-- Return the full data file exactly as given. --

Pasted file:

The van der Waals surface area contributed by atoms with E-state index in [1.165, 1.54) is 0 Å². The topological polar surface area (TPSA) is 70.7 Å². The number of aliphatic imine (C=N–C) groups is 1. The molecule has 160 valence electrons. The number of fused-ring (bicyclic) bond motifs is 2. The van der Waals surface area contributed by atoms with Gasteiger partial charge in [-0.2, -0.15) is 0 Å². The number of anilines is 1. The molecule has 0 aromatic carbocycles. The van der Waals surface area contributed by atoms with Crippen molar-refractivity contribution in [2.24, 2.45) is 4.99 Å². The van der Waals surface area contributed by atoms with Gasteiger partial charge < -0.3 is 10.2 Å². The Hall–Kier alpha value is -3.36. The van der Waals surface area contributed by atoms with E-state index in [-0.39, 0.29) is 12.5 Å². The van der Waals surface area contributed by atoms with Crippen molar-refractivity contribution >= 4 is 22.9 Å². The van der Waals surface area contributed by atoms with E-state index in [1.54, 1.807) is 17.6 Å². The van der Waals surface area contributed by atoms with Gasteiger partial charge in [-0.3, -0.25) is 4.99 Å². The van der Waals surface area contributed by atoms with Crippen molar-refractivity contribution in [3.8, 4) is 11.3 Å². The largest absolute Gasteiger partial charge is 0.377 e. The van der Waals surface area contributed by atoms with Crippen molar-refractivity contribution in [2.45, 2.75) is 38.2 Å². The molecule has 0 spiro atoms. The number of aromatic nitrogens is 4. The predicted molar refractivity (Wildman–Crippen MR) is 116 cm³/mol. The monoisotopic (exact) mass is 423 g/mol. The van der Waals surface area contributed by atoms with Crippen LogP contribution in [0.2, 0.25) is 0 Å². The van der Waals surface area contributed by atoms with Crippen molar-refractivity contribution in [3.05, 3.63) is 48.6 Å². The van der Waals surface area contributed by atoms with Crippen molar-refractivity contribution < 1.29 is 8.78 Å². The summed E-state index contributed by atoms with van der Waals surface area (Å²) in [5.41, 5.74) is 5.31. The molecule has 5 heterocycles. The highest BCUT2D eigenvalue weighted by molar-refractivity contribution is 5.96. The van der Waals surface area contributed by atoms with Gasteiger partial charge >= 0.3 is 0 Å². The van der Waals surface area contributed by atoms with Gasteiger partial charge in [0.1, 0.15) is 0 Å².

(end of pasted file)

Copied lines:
The van der Waals surface area contributed by atoms with E-state index in [1.165, 1.54) is 0 Å². The topological polar surface area (TPSA) is 70.7 Å². The number of aliphatic imine (C=N–C) groups is 1. The molecule has 160 valence electrons. The number of fused-ring (bicyclic) bond motifs is 2. The van der Waals surface area contributed by atoms with Gasteiger partial charge in [-0.2, -0.15) is 0 Å². The number of anilines is 1. The molecule has 0 aromatic carbocycles. The van der Waals surface area contributed by atoms with Crippen molar-refractivity contribution in [2.24, 2.45) is 4.99 Å². The van der Waals surface area contributed by atoms with Gasteiger partial charge < -0.3 is 10.2 Å². The Hall–Kier alpha value is -3.36. The van der Waals surface area contributed by atoms with E-state index in [-0.39, 0.29) is 12.5 Å². The van der Waals surface area contributed by atoms with Crippen molar-refractivity contribution >= 4 is 22.9 Å². The van der Waals surface area contributed by atoms with E-state index in [1.54, 1.807) is 17.6 Å². The van der Waals surface area contributed by atoms with Gasteiger partial charge in [-0.3, -0.25) is 4.99 Å². The van der Waals surface area contributed by atoms with Crippen molar-refractivity contribution in [3.8, 4) is 11.3 Å². The largest absolute Gasteiger partial charge is 0.377 e. The van der Waals surface area contributed by atoms with Crippen molar-refractivity contribution in [2.45, 2.75) is 38.2 Å². The molecule has 0 spiro atoms. The number of aromatic nitrogens is 4. The predicted molar refractivity (Wildman–Crippen MR) is 116 cm³/mol. The monoisotopic (exact) mass is 423 g/mol. The van der Waals surface area contributed by atoms with Crippen LogP contribution in [0.2, 0.25) is 0 Å². The van der Waals surface area contributed by atoms with Crippen molar-refractivity contribution in [3.05, 3.63) is 48.6 Å². The van der Waals surface area contributed by atoms with Crippen molar-refractivity contribution < 1.29 is 8.78 Å². The summed E-state index contributed by atoms with van der Waals surface area (Å²) in [5.41, 5.74) is 5.31. The molecule has 5 heterocycles. The highest BCUT2D eigenvalue weighted by molar-refractivity contribution is 5.96. The van der Waals surface area contributed by atoms with Gasteiger partial charge >= 0.3 is 0 Å². The van der Waals surface area contributed by atoms with Gasteiger partial charge in [0.1, 0.15) is 0 Å².